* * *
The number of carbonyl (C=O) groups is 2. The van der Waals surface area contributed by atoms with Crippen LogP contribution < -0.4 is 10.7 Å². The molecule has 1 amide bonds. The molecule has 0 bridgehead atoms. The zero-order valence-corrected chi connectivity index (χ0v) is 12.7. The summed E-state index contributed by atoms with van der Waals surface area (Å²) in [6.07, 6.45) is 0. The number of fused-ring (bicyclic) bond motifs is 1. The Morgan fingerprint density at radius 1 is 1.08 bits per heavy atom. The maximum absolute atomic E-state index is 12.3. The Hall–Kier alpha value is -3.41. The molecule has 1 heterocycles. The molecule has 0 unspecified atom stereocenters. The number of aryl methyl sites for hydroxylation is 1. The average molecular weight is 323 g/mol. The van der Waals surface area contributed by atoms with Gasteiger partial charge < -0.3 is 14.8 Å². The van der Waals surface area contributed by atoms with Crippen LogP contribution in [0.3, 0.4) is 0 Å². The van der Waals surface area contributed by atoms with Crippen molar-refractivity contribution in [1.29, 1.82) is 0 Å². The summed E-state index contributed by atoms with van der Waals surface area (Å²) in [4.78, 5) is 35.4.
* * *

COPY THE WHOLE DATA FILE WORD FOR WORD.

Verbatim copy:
The number of carbonyl (C=O) groups is 2. The van der Waals surface area contributed by atoms with Crippen LogP contribution < -0.4 is 10.7 Å². The molecule has 1 amide bonds. The molecule has 0 bridgehead atoms. The zero-order valence-corrected chi connectivity index (χ0v) is 12.7. The summed E-state index contributed by atoms with van der Waals surface area (Å²) in [6.07, 6.45) is 0. The number of fused-ring (bicyclic) bond motifs is 1. The Morgan fingerprint density at radius 1 is 1.08 bits per heavy atom. The maximum absolute atomic E-state index is 12.3. The Hall–Kier alpha value is -3.41. The molecule has 1 heterocycles. The molecule has 0 unspecified atom stereocenters. The number of aryl methyl sites for hydroxylation is 1. The average molecular weight is 323 g/mol. The van der Waals surface area contributed by atoms with Gasteiger partial charge < -0.3 is 14.8 Å². The van der Waals surface area contributed by atoms with Crippen LogP contribution in [0.3, 0.4) is 0 Å². The van der Waals surface area contributed by atoms with Crippen molar-refractivity contribution in [1.29, 1.82) is 0 Å². The summed E-state index contributed by atoms with van der Waals surface area (Å²) in [4.78, 5) is 35.4.